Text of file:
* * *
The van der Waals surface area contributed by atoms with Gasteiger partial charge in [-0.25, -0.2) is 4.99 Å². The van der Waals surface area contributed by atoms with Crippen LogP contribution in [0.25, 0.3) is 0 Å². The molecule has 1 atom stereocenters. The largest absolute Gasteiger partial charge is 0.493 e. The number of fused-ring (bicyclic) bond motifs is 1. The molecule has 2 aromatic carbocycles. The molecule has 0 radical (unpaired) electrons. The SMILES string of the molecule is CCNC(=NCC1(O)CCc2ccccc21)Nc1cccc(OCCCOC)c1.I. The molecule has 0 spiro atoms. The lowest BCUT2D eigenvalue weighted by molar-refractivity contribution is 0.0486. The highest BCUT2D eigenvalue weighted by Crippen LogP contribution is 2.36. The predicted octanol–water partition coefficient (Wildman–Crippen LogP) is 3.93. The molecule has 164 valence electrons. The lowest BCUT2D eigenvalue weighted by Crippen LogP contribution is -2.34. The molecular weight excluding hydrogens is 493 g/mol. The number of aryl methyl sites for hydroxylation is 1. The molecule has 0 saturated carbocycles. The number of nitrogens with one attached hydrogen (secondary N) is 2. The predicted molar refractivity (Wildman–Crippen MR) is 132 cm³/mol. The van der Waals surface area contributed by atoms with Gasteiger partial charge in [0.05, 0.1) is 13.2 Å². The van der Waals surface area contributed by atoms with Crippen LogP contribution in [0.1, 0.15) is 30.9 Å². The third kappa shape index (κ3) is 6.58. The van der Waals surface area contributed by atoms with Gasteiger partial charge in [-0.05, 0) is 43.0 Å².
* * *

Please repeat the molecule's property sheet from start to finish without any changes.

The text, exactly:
The van der Waals surface area contributed by atoms with Gasteiger partial charge in [-0.25, -0.2) is 4.99 Å². The van der Waals surface area contributed by atoms with Crippen LogP contribution in [0.25, 0.3) is 0 Å². The molecule has 1 atom stereocenters. The largest absolute Gasteiger partial charge is 0.493 e. The number of fused-ring (bicyclic) bond motifs is 1. The molecule has 2 aromatic carbocycles. The molecule has 0 radical (unpaired) electrons. The SMILES string of the molecule is CCNC(=NCC1(O)CCc2ccccc21)Nc1cccc(OCCCOC)c1.I. The molecule has 0 spiro atoms. The lowest BCUT2D eigenvalue weighted by molar-refractivity contribution is 0.0486. The highest BCUT2D eigenvalue weighted by Crippen LogP contribution is 2.36. The predicted octanol–water partition coefficient (Wildman–Crippen LogP) is 3.93. The molecule has 164 valence electrons. The lowest BCUT2D eigenvalue weighted by Crippen LogP contribution is -2.34. The molecular weight excluding hydrogens is 493 g/mol. The number of aryl methyl sites for hydroxylation is 1. The molecule has 0 saturated carbocycles. The number of nitrogens with one attached hydrogen (secondary N) is 2. The predicted molar refractivity (Wildman–Crippen MR) is 132 cm³/mol. The van der Waals surface area contributed by atoms with Gasteiger partial charge in [0.05, 0.1) is 13.2 Å². The van der Waals surface area contributed by atoms with Crippen LogP contribution in [0.1, 0.15) is 30.9 Å². The third kappa shape index (κ3) is 6.58. The van der Waals surface area contributed by atoms with Gasteiger partial charge in [-0.05, 0) is 43.0 Å².